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Questions and Answers: South East London leasehold conveyancing

I am in need of some leasehold conveyancing in South East London. Before I get started I would like to find out the remaining lease term.

If the lease is recorded at the land registry - and almost all are in South East London - then the leasehold title will always include the basic details of the lease, namely the date; the term; and the original parties. From a conveyancing perspective such details then enable any prospective buyer and lender to confirm that any lease they are looking at is the one relevant to that title.For any other purpose, such as confirming how long the term was granted for and calculating what is left, then the register should be sufficient on it's own.

I only have Seventy years left on my lease in South East London. I now wish to get lease extension but my landlord is missing. What options are available to me?

On the basis that you meet the appropriate requirements, under the Leasehold Reform, Housing and Urban Development Act 1993 you can apply to the County Court for for permission to dispense with the service of the initial notice. This will enable the lease to be granted an extra 90 years by the magistrate. You will be obliged to prove that you have made all reasonable attempts to track down the lessor. For most situations a specialist would be useful to conduct investigations and to produce an expert document which can be used as evidence that the freeholder is indeed missing. It is wise to seek advice from a property lawyer both on proving the landlord’s absence and the vesting order request to the County Court covering South East London.

I today plan to offer on a house that seems to tick a lot of boxes, at a great price which is making it more attractive. I have since been informed that the title is leasehold as opposed to freehold. I am assuming that there are issues purchasing a leasehold house in South East London. Conveyancing advisers have are soon to be instructed. Will they explain the issues?

Most houses in South East London are freehold rather than leasehold. This is one of the situations where having a local conveyancer used to dealing with such properties who can help the conveyancing process. We note that you are buying in South East London so you should seriously consider looking for a South East London conveyancing solicitor and check that they are used to advising on leasehold houses. As a matter of priority you will need to check the unexpired lease term. Being a tenant you will not be at liberty to do whatever you want to the property. The lease comes with conditions such as obtaining the freeholder’sconsent to carry out alterations. You may also be required to pay a service charge towards the maintenance of the communal areas where the property is located on an estate. Your lawyer will advise you fully on all the issues.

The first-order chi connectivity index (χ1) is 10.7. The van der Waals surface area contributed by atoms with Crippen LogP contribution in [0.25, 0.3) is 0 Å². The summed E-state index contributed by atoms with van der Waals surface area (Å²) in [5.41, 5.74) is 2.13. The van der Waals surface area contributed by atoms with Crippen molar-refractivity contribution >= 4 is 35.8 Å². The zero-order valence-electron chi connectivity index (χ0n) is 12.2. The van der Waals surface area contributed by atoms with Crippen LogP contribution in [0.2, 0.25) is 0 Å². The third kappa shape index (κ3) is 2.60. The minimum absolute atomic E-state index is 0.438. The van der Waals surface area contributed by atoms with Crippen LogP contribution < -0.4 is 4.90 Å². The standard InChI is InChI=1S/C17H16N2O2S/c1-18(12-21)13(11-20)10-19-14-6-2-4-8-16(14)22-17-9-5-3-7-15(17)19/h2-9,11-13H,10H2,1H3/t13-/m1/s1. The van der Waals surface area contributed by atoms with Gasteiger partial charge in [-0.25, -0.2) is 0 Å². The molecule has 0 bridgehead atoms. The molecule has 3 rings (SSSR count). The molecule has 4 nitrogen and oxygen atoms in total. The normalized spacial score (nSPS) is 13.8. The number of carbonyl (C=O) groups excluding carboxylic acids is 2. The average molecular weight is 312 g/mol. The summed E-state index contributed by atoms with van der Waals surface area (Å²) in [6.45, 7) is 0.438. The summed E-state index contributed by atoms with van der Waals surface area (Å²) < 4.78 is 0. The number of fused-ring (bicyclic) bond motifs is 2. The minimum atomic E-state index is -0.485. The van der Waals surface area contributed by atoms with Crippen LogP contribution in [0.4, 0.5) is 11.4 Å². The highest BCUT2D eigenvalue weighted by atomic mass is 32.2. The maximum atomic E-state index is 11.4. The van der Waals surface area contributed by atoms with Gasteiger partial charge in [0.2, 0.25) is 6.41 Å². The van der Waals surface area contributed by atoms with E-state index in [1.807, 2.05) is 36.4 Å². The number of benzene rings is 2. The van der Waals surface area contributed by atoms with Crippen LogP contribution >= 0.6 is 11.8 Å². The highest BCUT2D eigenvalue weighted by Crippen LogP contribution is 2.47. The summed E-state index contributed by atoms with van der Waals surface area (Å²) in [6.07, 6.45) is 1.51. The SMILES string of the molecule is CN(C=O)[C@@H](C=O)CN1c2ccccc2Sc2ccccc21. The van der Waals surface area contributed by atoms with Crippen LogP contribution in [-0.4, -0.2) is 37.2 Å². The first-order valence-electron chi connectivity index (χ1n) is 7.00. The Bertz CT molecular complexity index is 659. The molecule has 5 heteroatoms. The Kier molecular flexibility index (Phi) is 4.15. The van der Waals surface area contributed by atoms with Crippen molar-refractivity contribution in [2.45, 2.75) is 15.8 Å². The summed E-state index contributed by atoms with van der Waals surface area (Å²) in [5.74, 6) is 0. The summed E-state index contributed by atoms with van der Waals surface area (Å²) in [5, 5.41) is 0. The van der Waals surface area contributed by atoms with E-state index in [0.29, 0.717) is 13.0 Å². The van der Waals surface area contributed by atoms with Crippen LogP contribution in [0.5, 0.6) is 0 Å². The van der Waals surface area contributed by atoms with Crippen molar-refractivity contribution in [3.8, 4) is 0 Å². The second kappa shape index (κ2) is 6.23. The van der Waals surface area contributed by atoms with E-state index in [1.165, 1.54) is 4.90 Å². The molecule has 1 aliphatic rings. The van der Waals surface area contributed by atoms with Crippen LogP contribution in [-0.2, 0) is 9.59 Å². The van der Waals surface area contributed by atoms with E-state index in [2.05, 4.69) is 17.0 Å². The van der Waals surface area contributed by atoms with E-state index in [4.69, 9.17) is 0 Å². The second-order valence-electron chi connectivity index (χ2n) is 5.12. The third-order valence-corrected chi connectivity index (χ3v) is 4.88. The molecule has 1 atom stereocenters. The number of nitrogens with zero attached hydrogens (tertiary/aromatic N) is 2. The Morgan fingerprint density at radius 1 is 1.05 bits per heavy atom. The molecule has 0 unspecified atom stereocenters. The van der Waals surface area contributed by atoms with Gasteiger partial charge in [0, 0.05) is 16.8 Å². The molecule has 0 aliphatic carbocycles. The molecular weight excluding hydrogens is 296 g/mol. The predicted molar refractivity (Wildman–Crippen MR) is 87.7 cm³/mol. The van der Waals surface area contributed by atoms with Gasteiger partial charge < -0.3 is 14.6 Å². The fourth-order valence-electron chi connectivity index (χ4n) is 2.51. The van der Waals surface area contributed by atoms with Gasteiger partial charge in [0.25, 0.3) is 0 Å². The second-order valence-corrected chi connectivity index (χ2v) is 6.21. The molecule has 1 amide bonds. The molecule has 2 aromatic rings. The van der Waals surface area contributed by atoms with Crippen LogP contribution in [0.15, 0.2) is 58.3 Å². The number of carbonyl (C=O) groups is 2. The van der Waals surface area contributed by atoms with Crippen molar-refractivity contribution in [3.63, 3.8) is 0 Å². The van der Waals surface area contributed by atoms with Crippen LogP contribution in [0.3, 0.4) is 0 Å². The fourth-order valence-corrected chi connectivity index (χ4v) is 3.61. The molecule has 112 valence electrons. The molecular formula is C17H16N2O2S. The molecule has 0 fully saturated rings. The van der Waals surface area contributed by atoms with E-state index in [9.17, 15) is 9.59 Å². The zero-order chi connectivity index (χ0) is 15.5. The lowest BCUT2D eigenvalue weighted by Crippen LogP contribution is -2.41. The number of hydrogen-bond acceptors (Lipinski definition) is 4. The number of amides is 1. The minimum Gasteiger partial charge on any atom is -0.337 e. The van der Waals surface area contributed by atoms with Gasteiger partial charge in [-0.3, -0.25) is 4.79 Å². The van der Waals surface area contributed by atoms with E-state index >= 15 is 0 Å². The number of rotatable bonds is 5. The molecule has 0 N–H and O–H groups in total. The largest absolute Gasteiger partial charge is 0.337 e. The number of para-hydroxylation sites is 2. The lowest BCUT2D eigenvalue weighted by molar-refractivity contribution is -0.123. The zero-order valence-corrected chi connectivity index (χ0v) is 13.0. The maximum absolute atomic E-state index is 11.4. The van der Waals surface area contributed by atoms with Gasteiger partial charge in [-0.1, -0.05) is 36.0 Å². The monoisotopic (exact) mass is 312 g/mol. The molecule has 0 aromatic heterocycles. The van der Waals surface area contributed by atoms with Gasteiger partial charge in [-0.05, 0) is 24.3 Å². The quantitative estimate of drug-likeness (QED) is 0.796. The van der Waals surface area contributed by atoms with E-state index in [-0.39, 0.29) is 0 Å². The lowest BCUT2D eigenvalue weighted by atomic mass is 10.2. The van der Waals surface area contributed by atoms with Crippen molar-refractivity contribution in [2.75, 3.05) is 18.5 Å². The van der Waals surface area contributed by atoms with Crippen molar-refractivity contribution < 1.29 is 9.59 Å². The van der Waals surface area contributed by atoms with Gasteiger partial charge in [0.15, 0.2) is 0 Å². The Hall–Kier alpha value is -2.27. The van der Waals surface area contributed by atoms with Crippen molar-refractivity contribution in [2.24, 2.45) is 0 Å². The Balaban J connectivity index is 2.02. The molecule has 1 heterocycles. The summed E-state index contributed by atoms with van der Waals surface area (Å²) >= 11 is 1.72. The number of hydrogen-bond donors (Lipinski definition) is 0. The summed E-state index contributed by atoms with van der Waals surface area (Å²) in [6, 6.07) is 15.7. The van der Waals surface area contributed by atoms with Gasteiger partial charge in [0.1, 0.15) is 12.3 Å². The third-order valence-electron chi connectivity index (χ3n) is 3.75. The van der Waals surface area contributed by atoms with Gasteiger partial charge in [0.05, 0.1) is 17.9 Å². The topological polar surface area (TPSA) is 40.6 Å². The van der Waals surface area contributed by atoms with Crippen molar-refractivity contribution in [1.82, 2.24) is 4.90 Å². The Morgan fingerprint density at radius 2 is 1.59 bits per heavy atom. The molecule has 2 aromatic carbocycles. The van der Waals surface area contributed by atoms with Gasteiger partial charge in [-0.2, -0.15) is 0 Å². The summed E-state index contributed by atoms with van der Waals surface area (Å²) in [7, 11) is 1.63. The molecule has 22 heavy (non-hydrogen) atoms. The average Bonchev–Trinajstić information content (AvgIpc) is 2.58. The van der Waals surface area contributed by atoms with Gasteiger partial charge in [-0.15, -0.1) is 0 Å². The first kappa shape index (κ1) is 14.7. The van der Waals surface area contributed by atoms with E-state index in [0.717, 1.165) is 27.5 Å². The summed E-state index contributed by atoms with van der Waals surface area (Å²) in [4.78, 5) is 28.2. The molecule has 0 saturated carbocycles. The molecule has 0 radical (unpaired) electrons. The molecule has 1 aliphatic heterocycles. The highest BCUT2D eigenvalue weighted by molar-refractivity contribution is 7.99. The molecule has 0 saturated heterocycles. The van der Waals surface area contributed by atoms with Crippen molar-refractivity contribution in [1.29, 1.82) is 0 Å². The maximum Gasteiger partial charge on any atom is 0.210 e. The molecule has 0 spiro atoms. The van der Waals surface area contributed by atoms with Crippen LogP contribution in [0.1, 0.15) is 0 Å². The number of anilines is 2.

I am tempted by the attractive purchase price for a two apartments in South East London both have approximately 50 years unexpired on the lease term. Should I regard a short lease as a deal breaker?

A lease is a legal document that entitles you to use the property for a period of time. As the lease shortens the marketability of the lease reduces and it becomes more expensive to extend the lease. For this reason it is often a good idea to increase the term of the lease. More often than not it is difficult to sell a property with a short lease as mortgage lenders less inclined to grant a loan on properties of this type. Lease enfranchisement can be a difficult process. We recommend you get professional assistance from a conveyancer and surveyor with experience in this area

I am employed by a reputable estate agent office in South East London where we have witnessed a few leasehold sales jeopardised as a result of leases having less than 80 years remaining. I have been given contradictory information from local South East London conveyancing solicitors. Please can you clarify whether the seller of a flat can start the lease extension process for the purchaser on completion of the sale?

As long as the seller has been the owner for at least 2 years it is possible, to serve a Section 42 notice to kick-start the lease extension process and assign the benefit of the notice to the purchaser. This means that the proposed purchaser can avoid having to sit tight for 2 years for a lease extension. Both sets of lawyers will agree to form of assignment. The assignment has to be done before, or at the same time as completion of the sale.

Alternatively, it may be possible to extend the lease informally by agreement with the landlord either before or after the sale. If you are informally negotiating there are no rules and so you cannot insist on the landlord agreeing to grant an extension or transferring the benefit of an agreement to the buyer.

I have tried to negotiate informally with with my landlord for a lease extension without success. Can the Leasehold Valuation Tribunal decide on such issues? Can you recommend a South East London conveyancing firm to help?

You certainly can. We can put you in touch with a South East London conveyancing firm who can help.

An example of a Freehold Enfranchisement case for a South East London residence is 20 Avonwick Road in July 2013. The Tribunal was dealing with an application under Section 26 of the Leasehold Reform Housing and Urban Development Act 1993 for a determination of the freehold value of the property. It was concluded that the price to be paid was Fifteen Thousand Nine Hundred and Seventy (£15,970) divided as to £8,200 for Flat 20 and £7,770 for Flat 20A This case was in relation to 1 flat. The the unexpired residue of the current lease was 73.26 years.

Other Topics

Lease Extensions in South East London